I had the unfortunate experience of finding myself in the middle of a marriage feud the other day. Perhaps not the kind you were thinking of however, this was an argument over the use of the word “marriage”. In effect one party was very upset at the notion of couples of the same gender being able to enter into a “marriage”, while the other party failed to see the harm. “It’s a biblical term, that’s been unchanged for thousands of years!” was the gist of it.
Now, politics aside, this was the breaking point for me. I’ll happily tolerate a difference of political opinion, and you are always entitled to express the issue that your religion disavows the marriage of people of the same gender (in which case it would of course be well within your rights to not marry someone of the same gender) but when it comes to willful stupidity about language, that’s when you’ve crossed me, and as such I decided to wade into the debate.
I can’t for the life of me work out how a grown woman could ever have not considered that the Christian Bible has, in fact, been translated into English, but there she was getting emotional about a word that has “remained unchanged for over 2000 years”. Of course at this point I felt it necessary to point out that the biblical word for marriage was not “marriage”, it was a bunch of different Greek and Hebrew terms across various different manuscripts and revelations, “kiddushin” and “laqah” being examples1. Secondly up, our term “marriage” comes from the Latin “maritare”. It means “to provide with a husband or wife”, as the term had to allow for bequeathment and polygamy, and as such the definition in the strictly traditional sense would be remaining completely unchanged.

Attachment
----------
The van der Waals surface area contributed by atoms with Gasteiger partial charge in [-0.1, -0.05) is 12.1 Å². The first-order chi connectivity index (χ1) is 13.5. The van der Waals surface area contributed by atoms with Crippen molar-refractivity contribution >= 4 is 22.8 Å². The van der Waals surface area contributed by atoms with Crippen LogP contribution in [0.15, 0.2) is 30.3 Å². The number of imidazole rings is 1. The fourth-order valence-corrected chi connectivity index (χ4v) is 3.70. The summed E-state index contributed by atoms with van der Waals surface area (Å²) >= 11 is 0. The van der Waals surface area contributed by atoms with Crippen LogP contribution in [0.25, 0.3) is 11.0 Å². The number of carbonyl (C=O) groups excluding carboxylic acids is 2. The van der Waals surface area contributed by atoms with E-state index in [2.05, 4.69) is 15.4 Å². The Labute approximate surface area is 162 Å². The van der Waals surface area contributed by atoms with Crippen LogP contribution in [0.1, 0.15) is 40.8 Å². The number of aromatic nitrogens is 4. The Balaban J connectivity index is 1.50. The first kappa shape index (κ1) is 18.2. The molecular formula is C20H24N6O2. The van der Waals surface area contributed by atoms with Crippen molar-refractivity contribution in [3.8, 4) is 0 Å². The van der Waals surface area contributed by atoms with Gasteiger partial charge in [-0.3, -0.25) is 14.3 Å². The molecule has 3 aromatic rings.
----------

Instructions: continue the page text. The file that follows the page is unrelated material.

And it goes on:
I also asked her what she considered the most notable thing to happen during the reign of King Henry VIII. Unsurprisingly it was when he ousted the Catholic Church in order to change the definition of marriage.
I asked her if she would object to me marrying some jam and butter on a piece of toast.
She informed me that I was missing the point.
I informed her that she’s missing one too many brain cells.
I’d love to hear your thoughts on the language of love. Feel free to comment and discuss!
1 To quote from the book ‘An Introduction to the Hebrew Bible’: “Biblical Hebrew lacks a term equivalent to the English word ‘marriage’.” The reason we today use the term “marriage” to describe various biblical ideas and terms, such as laqah, gameo, mnesteuo, koinonia, kiddushin, hatuna, nisu’in etc. etc. etc. is because, surprise surprise the meaning of marriage has changed over time to accommodate all these terms. Go figure.